I: Am I correct to assume that that is why you made him instagram famous? Instagram and Vine have been exploding these last few years.
J: Actually, that is a bit backwards. I made him instagram famous to support the theme of characterising these things that we only see through the media, be it the news or social media sites. Just like we only see the media’s views of these victims, we only see the instagram stars as they show themselves on the web. I wanted to give the audience another chance to look at how these characters you see in the media and online are real people, with lives.
I: Isn’t it a bit counterintuitive that you are trying to build Wendell as an almost unrealistic character, yet are trying to use him to make a point and personify a part of reality that people don’t see?
J: I see it as using him as a studying point for the police brutality aspect, and as a way to suggest an idea, or get people thinking and or make them see things they take for granted in a different way.
I: Going against what is accepted seems to be a major point in your story.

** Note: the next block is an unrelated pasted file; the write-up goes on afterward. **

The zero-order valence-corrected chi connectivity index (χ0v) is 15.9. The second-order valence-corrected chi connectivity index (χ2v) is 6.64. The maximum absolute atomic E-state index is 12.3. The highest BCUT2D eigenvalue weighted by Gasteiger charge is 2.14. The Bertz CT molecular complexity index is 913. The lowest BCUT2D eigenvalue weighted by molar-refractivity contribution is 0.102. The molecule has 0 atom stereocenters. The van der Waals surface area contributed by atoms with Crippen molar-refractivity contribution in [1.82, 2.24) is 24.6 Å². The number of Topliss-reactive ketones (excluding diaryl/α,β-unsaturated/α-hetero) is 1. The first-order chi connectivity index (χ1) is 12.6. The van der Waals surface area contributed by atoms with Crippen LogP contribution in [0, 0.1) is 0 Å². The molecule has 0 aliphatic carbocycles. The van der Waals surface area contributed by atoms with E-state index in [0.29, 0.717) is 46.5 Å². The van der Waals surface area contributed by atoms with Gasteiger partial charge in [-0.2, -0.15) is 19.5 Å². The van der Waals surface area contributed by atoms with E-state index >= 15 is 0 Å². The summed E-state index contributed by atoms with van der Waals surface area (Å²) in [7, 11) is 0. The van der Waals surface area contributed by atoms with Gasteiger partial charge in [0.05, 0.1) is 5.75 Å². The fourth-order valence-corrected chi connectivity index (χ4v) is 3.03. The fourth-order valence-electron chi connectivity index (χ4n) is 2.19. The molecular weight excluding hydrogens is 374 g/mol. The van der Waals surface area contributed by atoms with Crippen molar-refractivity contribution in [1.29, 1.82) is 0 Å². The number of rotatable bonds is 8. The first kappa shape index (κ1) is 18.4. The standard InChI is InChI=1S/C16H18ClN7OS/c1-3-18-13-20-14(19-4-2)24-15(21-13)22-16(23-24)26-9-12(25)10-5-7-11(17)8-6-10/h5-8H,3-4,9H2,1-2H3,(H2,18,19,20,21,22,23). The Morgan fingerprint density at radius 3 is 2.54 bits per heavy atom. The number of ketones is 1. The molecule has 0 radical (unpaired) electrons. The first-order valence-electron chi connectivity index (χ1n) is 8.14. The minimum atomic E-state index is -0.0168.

I: I’d like to ask about why you chose South Berkeley as the Grieves’s hometown.
J: Well, Berkeley has two key factors. It is a low income neighborhood, with a primarily black population.
I: Would I be too wrong if I said it was an alternative to using Compton?
J: Right again, I didn’t want to cash in on the Straight Outta Compton hype too much.
I: “F*ck the Police” isn’t quite the message you are trying to tell?
J: NWA is a bit more violent than I am trying to be. I wanted the film to be shaming and eye opening, but not threatening. It needs to scream loudly without being harsh, if that makes any sense.
I: I get what you’re saying. Might that be the reason you depicted Wendell as a member of the church?
J: That and the fact that I wanted to give Wendell a large family. He has his household family, but the church acts as a family in itself. In America, a lot of these low income, historically black neighborhoods are held together by their church communities. By having him be a friendly member of multiple communities, his death has a greater impact on characters within the story. Society these days is about community. It has gotten to a point where people cannot live without mingling with many different communities. Wendell effects both his Instagram followers, and his different communities.